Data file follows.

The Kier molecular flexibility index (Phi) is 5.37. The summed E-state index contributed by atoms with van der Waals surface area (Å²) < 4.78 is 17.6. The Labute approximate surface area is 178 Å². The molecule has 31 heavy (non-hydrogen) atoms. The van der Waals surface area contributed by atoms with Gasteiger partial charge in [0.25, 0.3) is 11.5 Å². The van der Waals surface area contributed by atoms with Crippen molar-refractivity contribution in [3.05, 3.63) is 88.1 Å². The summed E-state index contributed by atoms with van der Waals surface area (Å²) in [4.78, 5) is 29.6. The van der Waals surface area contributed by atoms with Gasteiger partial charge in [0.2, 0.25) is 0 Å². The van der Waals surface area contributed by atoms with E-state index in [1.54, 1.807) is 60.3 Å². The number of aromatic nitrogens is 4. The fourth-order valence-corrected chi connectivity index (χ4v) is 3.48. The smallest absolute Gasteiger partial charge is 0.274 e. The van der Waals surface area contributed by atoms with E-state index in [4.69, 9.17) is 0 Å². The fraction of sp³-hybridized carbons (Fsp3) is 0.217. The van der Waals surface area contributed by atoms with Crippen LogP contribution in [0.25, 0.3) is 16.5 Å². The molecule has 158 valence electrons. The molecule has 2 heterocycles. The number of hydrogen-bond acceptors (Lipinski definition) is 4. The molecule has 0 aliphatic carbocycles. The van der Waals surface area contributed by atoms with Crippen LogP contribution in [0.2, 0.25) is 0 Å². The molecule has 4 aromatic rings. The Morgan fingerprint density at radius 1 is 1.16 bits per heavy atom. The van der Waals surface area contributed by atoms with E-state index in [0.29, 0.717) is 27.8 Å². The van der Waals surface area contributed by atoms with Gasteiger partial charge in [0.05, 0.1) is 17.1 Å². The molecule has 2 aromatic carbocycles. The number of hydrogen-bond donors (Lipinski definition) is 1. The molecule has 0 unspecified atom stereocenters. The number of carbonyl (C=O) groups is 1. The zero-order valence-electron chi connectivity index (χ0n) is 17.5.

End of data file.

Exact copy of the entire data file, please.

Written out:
The Kier molecular flexibility index (Phi) is 5.37. The summed E-state index contributed by atoms with van der Waals surface area (Å²) < 4.78 is 17.6. The Labute approximate surface area is 178 Å². The molecule has 31 heavy (non-hydrogen) atoms. The van der Waals surface area contributed by atoms with Gasteiger partial charge in [0.25, 0.3) is 11.5 Å². The van der Waals surface area contributed by atoms with Crippen molar-refractivity contribution in [3.05, 3.63) is 88.1 Å². The summed E-state index contributed by atoms with van der Waals surface area (Å²) in [4.78, 5) is 29.6. The van der Waals surface area contributed by atoms with Gasteiger partial charge in [0.2, 0.25) is 0 Å². The van der Waals surface area contributed by atoms with E-state index in [1.54, 1.807) is 60.3 Å². The number of aromatic nitrogens is 4. The fourth-order valence-corrected chi connectivity index (χ4v) is 3.48. The smallest absolute Gasteiger partial charge is 0.274 e. The van der Waals surface area contributed by atoms with E-state index in [4.69, 9.17) is 0 Å². The fraction of sp³-hybridized carbons (Fsp3) is 0.217. The van der Waals surface area contributed by atoms with Crippen LogP contribution in [0.25, 0.3) is 16.5 Å². The molecule has 158 valence electrons. The molecule has 2 heterocycles. The number of hydrogen-bond acceptors (Lipinski definition) is 4. The molecule has 0 aliphatic carbocycles. The van der Waals surface area contributed by atoms with Crippen LogP contribution in [0.2, 0.25) is 0 Å². The molecule has 4 aromatic rings. The Morgan fingerprint density at radius 1 is 1.16 bits per heavy atom. The van der Waals surface area contributed by atoms with E-state index in [0.29, 0.717) is 27.8 Å². The van der Waals surface area contributed by atoms with Gasteiger partial charge in [0.05, 0.1) is 17.1 Å². The molecule has 2 aromatic carbocycles. The number of hydrogen-bond donors (Lipinski definition) is 1. The molecule has 0 unspecified atom stereocenters. The number of carbonyl (C=O) groups is 1. The zero-order valence-electron chi connectivity index (χ0n) is 17.5.